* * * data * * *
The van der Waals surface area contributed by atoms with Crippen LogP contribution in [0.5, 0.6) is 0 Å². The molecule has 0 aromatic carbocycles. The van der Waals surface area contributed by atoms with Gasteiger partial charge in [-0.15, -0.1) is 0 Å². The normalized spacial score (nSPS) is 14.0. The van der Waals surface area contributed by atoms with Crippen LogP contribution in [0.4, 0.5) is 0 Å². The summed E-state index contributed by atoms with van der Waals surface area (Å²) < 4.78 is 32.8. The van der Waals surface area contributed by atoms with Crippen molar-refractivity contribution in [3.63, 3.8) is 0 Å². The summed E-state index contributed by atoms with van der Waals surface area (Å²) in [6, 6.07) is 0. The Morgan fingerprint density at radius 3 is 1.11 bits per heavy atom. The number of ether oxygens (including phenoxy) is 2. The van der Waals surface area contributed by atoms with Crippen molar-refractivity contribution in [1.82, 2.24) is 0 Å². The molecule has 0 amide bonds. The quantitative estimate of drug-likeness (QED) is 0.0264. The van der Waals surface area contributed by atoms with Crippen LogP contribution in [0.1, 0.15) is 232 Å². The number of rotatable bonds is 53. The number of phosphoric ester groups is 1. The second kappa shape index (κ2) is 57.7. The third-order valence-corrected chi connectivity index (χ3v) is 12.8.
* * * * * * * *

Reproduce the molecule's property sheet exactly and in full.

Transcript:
The van der Waals surface area contributed by atoms with Crippen LogP contribution in [0.5, 0.6) is 0 Å². The molecule has 0 aromatic carbocycles. The van der Waals surface area contributed by atoms with Gasteiger partial charge in [-0.15, -0.1) is 0 Å². The normalized spacial score (nSPS) is 14.0. The van der Waals surface area contributed by atoms with Crippen LogP contribution in [0.4, 0.5) is 0 Å². The summed E-state index contributed by atoms with van der Waals surface area (Å²) < 4.78 is 32.8. The van der Waals surface area contributed by atoms with Crippen molar-refractivity contribution in [3.63, 3.8) is 0 Å². The summed E-state index contributed by atoms with van der Waals surface area (Å²) in [6, 6.07) is 0. The Morgan fingerprint density at radius 3 is 1.11 bits per heavy atom. The number of ether oxygens (including phenoxy) is 2. The van der Waals surface area contributed by atoms with Crippen molar-refractivity contribution in [1.82, 2.24) is 0 Å². The molecule has 0 amide bonds. The quantitative estimate of drug-likeness (QED) is 0.0264. The van der Waals surface area contributed by atoms with Crippen LogP contribution in [0.1, 0.15) is 232 Å². The number of rotatable bonds is 53. The number of phosphoric ester groups is 1. The second kappa shape index (κ2) is 57.7. The third-order valence-corrected chi connectivity index (χ3v) is 12.8.